NATO Shipping Centre – Weekly Piracy Assessment


During the reporting period of 22 to 28 August 2012, there have been no piracy related incidents in the High Risk Area (HRA). Pirate activity can still take place during the Southwest Monsoon season. It should be noted that pirates are likely operating closer to shore to avoid severe conditions further out to sea. Pirate Attack Groups (PAGs) will likely continue to focus their efforts in the Northern Arabian Sea (NAS), Gulf of Oman (GOO) as well as in the Gulf of Aden (GOA), Southern Red Sea (SRS), and coastal waters.

Specific areas of suspected and known PAG locations can be found on our PAG map. PAG map is also available on the NSC website:

Southern Red Sea (SRS)/Bab Al Mandeb (BAM) / Gulf of Aden (GOA)/Internationally Recommended Transit Corridor (IRTC)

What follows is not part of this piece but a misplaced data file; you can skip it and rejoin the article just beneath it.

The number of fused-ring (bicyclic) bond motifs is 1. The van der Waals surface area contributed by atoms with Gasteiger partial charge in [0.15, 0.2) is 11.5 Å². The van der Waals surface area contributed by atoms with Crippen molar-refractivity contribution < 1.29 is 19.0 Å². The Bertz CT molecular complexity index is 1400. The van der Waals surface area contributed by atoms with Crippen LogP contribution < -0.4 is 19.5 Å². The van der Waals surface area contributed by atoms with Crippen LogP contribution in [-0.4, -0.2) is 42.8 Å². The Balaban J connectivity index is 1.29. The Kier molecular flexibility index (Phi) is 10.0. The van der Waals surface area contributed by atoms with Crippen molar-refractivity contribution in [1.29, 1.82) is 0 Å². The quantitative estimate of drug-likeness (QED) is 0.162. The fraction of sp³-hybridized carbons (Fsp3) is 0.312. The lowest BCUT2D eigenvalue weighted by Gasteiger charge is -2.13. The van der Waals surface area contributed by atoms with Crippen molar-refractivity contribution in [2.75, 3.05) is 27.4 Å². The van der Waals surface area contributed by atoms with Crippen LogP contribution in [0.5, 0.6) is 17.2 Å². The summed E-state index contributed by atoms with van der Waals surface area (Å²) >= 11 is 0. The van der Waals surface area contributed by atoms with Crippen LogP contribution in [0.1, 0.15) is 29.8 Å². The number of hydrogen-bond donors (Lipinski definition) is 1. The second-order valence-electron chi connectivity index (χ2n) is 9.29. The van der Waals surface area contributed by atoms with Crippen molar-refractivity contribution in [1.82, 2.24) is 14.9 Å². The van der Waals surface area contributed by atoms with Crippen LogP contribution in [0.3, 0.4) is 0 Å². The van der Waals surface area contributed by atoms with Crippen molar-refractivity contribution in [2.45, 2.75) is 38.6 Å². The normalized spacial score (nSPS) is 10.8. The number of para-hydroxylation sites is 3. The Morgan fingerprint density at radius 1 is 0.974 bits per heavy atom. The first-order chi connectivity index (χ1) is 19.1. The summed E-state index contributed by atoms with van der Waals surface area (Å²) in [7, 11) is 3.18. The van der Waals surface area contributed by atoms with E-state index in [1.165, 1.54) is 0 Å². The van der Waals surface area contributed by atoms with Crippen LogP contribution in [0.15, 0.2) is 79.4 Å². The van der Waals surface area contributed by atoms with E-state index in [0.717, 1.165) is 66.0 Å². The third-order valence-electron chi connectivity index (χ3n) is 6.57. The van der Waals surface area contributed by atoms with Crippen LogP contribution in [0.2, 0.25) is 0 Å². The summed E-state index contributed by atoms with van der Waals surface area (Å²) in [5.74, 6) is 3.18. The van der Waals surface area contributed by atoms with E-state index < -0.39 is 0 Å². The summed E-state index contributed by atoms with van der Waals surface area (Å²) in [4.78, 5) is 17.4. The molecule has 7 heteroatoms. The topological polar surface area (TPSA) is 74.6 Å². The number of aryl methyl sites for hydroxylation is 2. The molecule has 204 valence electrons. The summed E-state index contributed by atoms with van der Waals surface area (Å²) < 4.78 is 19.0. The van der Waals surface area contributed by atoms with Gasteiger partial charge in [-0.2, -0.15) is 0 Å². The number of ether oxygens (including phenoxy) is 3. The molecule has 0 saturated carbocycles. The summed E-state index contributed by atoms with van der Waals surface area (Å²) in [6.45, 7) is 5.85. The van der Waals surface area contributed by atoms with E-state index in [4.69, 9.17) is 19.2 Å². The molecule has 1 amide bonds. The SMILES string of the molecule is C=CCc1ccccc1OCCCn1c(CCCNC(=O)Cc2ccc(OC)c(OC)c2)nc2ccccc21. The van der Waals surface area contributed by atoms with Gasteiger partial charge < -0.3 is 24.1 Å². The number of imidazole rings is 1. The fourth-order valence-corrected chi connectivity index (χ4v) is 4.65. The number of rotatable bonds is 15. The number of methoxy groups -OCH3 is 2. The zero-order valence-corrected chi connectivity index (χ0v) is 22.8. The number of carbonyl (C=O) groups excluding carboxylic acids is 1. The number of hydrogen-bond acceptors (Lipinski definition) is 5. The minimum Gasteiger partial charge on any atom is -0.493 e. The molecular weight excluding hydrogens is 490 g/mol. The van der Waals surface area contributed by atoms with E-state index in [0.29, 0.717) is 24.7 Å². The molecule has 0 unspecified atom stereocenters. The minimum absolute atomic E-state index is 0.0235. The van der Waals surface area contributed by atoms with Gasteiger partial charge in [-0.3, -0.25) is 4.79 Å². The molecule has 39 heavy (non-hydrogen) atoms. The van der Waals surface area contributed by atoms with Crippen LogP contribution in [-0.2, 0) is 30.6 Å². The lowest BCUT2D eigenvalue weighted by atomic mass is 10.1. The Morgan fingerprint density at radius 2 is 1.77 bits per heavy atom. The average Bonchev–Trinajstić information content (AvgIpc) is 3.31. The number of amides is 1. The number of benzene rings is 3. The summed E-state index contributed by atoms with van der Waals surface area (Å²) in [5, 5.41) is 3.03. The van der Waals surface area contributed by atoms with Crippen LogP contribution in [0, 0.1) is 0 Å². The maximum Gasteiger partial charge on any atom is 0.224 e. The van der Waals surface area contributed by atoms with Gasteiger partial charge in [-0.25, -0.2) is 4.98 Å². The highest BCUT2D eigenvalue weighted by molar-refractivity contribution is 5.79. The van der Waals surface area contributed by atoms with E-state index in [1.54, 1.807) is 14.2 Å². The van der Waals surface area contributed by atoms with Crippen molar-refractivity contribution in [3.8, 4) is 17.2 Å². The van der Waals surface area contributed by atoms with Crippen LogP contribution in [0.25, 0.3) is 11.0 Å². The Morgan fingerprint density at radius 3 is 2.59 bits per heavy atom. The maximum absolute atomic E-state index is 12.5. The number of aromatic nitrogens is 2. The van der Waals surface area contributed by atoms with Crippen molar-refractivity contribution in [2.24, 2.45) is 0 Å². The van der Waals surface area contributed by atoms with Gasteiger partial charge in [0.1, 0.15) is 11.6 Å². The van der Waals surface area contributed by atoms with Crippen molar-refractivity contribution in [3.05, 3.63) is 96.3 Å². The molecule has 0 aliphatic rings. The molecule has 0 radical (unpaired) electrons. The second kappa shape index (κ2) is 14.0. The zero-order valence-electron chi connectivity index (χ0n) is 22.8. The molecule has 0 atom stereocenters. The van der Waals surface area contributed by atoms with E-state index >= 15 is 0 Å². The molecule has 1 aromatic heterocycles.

During the past month there have been continued reports concerning suspicious activity in the Southern Red Sea (SRS) and Bab-al-Mandeb (BAM). Due to weather conditions in the area, PAGs may move to operate in less-exposed or coastal areas such as the SRS, GOA or BAM.
Fishing activity is expected to continue in this area during the Southwest Monsoon season.

Fishermen may carry small arms. Masters are reminded to remain vigilant in order to distinguish between fishing vessels and potential pirates.

Arabian Sea (AS)/Greater Somali Basin (SB)/Gulf of Oman (GOO)/Mozambique Channel (MC)
There have been no significant changes over the past week.

Counter Piracy Guidance Update